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Revitalizing Endangered Languages

Edited by Justyna Olko & Julia Sallabank

Revitalizing Endangered Languages "This guidebook provides ideas and strategies, as well as some background, to help with the effective revitalization of endangered languages. It covers a broad scope of themes including effective planning, benefits, wellbeing, economic aspects, attitudes and ideologies."

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Academic Paper

Title: Cognitive restructuring in the multilingual mind: language-specific effects on processing efficiency of caused motion events in Cantonese–English–Japanese speakers
Author: Yi Wang
Author: Li Wei
Linguistic Field: Applied Linguistics; Cognitive Science; Language Acquisition
Subject Language: Chinese, Yue
Abstract: The current study explores how multilingual speakers with three typologically different languages (satellite-framed, verb-framed and equipollent-framed) encode and gauge event similarity in the domain of caused motion. Specifically, it addresses whether, and to what extent, the acquisition of an L2-English and an L3-Japanese reconstructs the lexicalization and conceptualization patterns established in the L1-Cantonese when the target language is actively involved in the decision-making process. Results show that multilingual speakers demonstrated an ongoing process of cognitive restructuring towards the target language (L3) in both linguistic encoding (event structures and semantic representations) and non-linguistic conceptualization (reaction time). And the degree of the restructuring is modulated by the amount of language contact with the L2 and L3. The study suggests that learning a language means internalizing a new way of thinking and provides positive evidence for L3-biased cognitive restructuring within the framework of thinking-for-speaking.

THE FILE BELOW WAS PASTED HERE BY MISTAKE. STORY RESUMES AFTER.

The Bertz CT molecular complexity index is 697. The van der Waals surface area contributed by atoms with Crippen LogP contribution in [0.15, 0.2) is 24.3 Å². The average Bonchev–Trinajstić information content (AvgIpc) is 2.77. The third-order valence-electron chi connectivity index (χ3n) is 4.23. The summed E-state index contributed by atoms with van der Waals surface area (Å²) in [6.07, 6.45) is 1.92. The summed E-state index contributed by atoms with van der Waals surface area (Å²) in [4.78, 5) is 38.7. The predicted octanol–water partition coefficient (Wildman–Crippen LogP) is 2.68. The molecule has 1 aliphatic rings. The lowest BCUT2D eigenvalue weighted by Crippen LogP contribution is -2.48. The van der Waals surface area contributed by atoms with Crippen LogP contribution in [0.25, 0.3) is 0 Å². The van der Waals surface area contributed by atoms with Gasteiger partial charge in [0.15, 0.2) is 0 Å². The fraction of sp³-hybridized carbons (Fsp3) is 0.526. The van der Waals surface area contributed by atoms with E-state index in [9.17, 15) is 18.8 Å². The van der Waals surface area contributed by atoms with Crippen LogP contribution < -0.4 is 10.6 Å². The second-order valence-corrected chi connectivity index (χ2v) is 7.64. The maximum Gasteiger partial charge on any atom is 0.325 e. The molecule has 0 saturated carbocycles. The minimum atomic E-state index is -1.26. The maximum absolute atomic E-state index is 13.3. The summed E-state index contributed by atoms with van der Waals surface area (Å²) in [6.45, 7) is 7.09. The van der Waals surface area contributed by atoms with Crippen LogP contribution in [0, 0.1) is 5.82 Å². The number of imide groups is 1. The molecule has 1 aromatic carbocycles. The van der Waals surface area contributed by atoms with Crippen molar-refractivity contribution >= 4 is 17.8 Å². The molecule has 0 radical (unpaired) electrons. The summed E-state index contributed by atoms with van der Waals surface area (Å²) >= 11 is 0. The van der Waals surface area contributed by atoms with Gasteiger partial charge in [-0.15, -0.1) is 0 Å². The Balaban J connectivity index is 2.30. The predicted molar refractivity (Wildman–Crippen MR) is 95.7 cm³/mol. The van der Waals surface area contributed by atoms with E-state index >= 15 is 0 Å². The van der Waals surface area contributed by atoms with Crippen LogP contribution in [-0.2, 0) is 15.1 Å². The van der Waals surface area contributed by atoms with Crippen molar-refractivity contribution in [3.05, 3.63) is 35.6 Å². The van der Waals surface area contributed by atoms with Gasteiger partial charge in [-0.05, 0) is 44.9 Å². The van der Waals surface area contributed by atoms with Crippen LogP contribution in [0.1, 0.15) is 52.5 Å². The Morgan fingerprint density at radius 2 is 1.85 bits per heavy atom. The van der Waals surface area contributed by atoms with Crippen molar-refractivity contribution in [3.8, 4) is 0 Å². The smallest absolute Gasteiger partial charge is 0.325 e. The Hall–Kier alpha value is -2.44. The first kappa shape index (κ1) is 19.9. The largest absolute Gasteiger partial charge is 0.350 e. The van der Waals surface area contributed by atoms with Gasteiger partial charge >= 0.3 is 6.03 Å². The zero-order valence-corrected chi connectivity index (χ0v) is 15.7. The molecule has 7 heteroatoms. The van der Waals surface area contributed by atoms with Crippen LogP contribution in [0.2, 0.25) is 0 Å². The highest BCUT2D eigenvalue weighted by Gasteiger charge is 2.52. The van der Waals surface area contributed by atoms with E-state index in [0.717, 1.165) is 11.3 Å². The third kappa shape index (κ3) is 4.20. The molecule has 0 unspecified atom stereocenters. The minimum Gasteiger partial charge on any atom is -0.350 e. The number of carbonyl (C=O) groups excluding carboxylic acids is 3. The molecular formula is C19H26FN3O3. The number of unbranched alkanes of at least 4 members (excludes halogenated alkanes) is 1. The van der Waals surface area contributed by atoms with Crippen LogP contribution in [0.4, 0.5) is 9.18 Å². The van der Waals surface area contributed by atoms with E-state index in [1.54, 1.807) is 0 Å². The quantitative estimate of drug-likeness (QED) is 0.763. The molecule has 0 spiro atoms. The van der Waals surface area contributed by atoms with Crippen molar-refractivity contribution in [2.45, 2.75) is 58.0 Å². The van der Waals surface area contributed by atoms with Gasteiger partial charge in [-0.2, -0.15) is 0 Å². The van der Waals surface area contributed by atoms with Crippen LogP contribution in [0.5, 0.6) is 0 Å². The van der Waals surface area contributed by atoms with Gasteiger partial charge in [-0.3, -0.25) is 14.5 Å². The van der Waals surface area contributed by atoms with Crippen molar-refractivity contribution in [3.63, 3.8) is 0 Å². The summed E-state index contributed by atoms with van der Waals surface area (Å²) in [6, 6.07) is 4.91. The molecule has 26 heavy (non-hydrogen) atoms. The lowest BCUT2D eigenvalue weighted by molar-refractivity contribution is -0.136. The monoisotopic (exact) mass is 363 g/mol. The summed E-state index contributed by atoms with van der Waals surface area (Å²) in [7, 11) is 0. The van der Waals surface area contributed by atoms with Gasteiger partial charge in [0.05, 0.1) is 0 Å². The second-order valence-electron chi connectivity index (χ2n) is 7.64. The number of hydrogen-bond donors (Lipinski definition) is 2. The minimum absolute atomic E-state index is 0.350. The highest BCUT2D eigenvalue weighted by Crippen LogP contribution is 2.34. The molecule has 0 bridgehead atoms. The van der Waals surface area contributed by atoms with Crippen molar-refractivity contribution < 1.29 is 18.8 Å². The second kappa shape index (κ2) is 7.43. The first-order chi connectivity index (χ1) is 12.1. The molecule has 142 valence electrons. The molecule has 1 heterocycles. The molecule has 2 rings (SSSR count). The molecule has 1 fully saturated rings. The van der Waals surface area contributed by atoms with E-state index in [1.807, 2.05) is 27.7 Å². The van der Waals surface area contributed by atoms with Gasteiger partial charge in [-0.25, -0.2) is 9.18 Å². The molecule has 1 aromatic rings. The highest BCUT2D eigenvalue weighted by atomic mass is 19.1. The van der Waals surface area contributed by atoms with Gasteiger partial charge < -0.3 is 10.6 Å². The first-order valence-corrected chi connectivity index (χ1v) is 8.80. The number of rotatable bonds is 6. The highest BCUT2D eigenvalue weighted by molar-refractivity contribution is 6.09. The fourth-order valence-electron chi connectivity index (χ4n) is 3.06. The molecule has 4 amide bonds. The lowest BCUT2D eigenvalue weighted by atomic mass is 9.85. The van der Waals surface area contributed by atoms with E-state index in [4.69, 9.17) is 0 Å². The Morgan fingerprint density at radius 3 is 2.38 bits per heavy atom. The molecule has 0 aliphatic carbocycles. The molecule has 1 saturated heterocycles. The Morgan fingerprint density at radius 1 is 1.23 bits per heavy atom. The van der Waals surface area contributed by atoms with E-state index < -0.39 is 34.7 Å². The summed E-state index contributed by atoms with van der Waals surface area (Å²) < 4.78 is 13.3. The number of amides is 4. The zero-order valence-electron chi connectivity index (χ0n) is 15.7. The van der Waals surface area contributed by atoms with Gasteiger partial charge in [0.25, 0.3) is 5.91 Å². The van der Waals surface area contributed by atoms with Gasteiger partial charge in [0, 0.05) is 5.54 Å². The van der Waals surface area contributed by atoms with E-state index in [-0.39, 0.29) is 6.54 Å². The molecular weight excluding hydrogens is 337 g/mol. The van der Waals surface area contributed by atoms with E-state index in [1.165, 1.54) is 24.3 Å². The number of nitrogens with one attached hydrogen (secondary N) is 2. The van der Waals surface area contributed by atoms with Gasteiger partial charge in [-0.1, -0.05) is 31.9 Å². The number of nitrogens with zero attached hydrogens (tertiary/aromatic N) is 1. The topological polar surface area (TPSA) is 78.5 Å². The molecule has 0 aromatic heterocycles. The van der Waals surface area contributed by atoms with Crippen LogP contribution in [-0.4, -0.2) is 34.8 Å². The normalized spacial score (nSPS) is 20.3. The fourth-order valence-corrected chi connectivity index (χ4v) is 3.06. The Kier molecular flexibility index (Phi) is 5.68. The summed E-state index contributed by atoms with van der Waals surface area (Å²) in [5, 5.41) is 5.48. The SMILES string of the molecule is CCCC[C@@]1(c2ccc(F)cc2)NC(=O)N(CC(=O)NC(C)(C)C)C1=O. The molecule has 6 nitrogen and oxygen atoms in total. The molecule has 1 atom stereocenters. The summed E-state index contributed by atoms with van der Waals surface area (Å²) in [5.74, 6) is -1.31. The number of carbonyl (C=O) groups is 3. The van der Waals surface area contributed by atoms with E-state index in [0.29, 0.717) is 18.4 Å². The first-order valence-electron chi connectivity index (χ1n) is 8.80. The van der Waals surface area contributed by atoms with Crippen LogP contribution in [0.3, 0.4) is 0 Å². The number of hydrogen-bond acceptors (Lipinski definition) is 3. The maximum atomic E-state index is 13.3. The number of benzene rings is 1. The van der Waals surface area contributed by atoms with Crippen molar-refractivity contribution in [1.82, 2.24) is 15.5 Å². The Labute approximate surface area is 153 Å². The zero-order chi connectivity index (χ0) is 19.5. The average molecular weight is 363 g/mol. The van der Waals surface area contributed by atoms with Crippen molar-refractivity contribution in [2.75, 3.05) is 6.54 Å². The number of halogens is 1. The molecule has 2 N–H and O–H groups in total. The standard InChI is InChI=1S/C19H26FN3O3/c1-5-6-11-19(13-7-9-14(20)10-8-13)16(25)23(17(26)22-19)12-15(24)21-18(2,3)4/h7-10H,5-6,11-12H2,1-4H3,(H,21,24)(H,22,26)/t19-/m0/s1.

This article appears IN Bilingualism: Language and Cognition Vol. 24, Issue 4, which you can READ on Cambridge's site .

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